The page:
The pair have also had shrunken heads, elongated heads and even hands of mummies.
The pair got into the bone business after working in the exotic pet rescue. Lovatt says that they acquired some of the rarest animals on the planet and when the animals died, throwing out the carcasses seemed like such a waste.
One day one of the world's rarest crocodiles showed up in a tub on Lovatt's front door.
"It was on the edge of death and was too far gone to save. We wanted to do something to preserve it," he said.
"There's a legacy they can continue to have if they're preserved," said Lovatt.
Ouimette was working as a contractor before teaming up with Lovatt. He was sick of getting hurt on the job and was looking for something new.
When they became business partners, "we never would have guessed it in a billion years," said Lovatt.
Their families were a little bit skeptical at first, but after the brothers were able to show their family the store they began to understand their passion.
Lovatt says after the exotic animal rescue, The Skull Store was not a total shock to the family. If anyone was going to pick a weird job, it would be them.
"Dad was happy the gators I wrangle these days are dead," said Lovatt, with a chuckle.
The brothers have purchased private collections of bones as well as the contents from a museum that was shut down in a school in North York.
Many of these pieces are placed on one side of the store, the museum side. They are not for sale.
"People bring their kids in here on weekends," says Lovatt, explaining that there is an education and preservation aspect to their business.
Lovatt speaks passionately about each specimen in the shop. Aside from human rarities, the store has a wide variety of animal bones, dinosaur bones and other artifacts.
"We have a real raptor's egg for sale," says Lovatt.
He points out an egg, slightly larger than a mango, in the case beside the front door.
"Oviraptor from Mongolia, about 75 million years old," he said, explaining that it was dug out of the ground over 100 years ago and traded internationally through private collections before coming to them.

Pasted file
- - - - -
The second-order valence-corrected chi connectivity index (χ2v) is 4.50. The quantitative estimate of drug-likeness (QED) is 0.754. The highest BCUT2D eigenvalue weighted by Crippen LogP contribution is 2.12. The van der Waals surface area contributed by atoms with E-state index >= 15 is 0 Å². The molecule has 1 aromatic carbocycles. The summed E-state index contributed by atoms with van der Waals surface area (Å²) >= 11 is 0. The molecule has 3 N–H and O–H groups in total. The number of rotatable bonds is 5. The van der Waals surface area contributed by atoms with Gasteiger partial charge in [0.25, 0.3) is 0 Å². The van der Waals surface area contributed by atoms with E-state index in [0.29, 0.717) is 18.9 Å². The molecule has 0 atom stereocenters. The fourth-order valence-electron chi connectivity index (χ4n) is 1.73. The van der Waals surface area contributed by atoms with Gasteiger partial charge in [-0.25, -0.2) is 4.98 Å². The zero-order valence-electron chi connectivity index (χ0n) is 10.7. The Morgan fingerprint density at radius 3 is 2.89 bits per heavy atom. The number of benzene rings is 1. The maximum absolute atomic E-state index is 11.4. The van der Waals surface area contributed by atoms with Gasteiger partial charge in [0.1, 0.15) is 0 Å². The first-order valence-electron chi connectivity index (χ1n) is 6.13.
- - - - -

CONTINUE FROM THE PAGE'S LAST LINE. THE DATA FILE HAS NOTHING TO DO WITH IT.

They supply bones and artifacts to both the ROM and some zoos in Canada, as well as clean the skeletons of deceased zoo animals.
One recent project was the skull of a young elephant that passed away in the zoo. Her massive skull sits on a cart in the back room of the store.
In the same room is a massive tank that holds a lizard.
Psycho is Ouimette's pet Nile Monitor. When Ouimette is cleaning bones, Psycho loses it in his tank, waiting for scraps.
He runs around and presses his face against the glass, excited for a nibble of exotic jerky.
They lead me into the far back room, where all of the cleaning goes on. The smell of sweet, acrid decaying flesh is highly concentrated in the small space.
I try and pull my shirt over my nose as I peer into one of the fish tanks full of bugs. They use beetles to break down the flesh left on the bones. Inside the tank, half-cleaned beaver bones are scattered about, covered in flesh-eating beetles.
I get on a ladder to see in properly. The smell gets stronger.
The small room has a counter and a stove. Under the counter are Rubbermaid bins brimming with partially cleaned whale bones.
The brothers made a trip out to Nova Scotia last spring and collected the remains of a 14-foot pilot whale that had washed up on shore.
They drove back to Toronto in a Dodge Grand Caravan, filled with rotting whale.
I cringed imagining the smell.
"Febreze made a few bucks that day," said Lovatt.
A few large soup pots sit on the stovetop. Sometimes they have to cook the flesh off the bones.
"Bleaching and boiling are no-nos in our industry," said Lovatt, who explained that they try and avoid those two practises as it makes the bones very brittle, and in time they'll crumble and disintegrate.
Ouimette opens up a cooler filled with yellow soapy water. Inside is a beaver head, soaking to soften the flesh.
"Do you mind picking it out for me?" I ask him.
He grimaces and gets a soup strainer. The head still has its tongue, jaw meat and eyeball set far in the skull.
It's clear that there is a long way to go before it's a bleached white skull ready for sale, a steal at $85.
Follow Alexandra Heck on Twitter.